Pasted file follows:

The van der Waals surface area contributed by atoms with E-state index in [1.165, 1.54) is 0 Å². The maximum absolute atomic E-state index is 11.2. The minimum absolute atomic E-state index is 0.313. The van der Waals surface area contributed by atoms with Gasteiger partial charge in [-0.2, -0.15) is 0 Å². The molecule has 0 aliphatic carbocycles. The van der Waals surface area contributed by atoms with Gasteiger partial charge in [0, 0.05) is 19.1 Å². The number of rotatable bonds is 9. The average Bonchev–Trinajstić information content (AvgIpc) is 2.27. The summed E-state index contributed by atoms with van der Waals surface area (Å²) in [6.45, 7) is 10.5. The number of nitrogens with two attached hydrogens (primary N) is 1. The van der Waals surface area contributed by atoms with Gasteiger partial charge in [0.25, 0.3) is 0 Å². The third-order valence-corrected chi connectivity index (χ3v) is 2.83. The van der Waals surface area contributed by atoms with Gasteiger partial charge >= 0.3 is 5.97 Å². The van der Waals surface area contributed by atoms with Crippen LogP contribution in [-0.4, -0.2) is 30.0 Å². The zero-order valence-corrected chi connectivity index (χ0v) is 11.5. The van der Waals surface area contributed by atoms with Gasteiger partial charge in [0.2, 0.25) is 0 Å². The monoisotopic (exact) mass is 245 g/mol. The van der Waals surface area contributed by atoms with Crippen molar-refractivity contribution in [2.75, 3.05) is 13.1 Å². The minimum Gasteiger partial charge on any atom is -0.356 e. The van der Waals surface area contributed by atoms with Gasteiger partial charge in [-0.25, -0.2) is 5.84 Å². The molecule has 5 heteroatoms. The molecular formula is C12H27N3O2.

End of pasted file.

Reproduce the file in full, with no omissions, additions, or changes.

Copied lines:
The van der Waals surface area contributed by atoms with E-state index in [1.165, 1.54) is 0 Å². The maximum absolute atomic E-state index is 11.2. The minimum absolute atomic E-state index is 0.313. The van der Waals surface area contributed by atoms with Gasteiger partial charge in [-0.2, -0.15) is 0 Å². The molecule has 0 aliphatic carbocycles. The van der Waals surface area contributed by atoms with Gasteiger partial charge in [0, 0.05) is 19.1 Å². The number of rotatable bonds is 9. The average Bonchev–Trinajstić information content (AvgIpc) is 2.27. The summed E-state index contributed by atoms with van der Waals surface area (Å²) in [6.45, 7) is 10.5. The number of nitrogens with two attached hydrogens (primary N) is 1. The van der Waals surface area contributed by atoms with Gasteiger partial charge in [0.25, 0.3) is 0 Å². The third-order valence-corrected chi connectivity index (χ3v) is 2.83. The van der Waals surface area contributed by atoms with Gasteiger partial charge >= 0.3 is 5.97 Å². The van der Waals surface area contributed by atoms with Crippen LogP contribution in [-0.4, -0.2) is 30.0 Å². The zero-order valence-corrected chi connectivity index (χ0v) is 11.5. The van der Waals surface area contributed by atoms with Gasteiger partial charge in [0.2, 0.25) is 0 Å². The monoisotopic (exact) mass is 245 g/mol. The van der Waals surface area contributed by atoms with Crippen molar-refractivity contribution in [2.75, 3.05) is 13.1 Å². The minimum Gasteiger partial charge on any atom is -0.356 e. The van der Waals surface area contributed by atoms with Gasteiger partial charge in [-0.25, -0.2) is 5.84 Å². The molecule has 5 heteroatoms. The molecular formula is C12H27N3O2.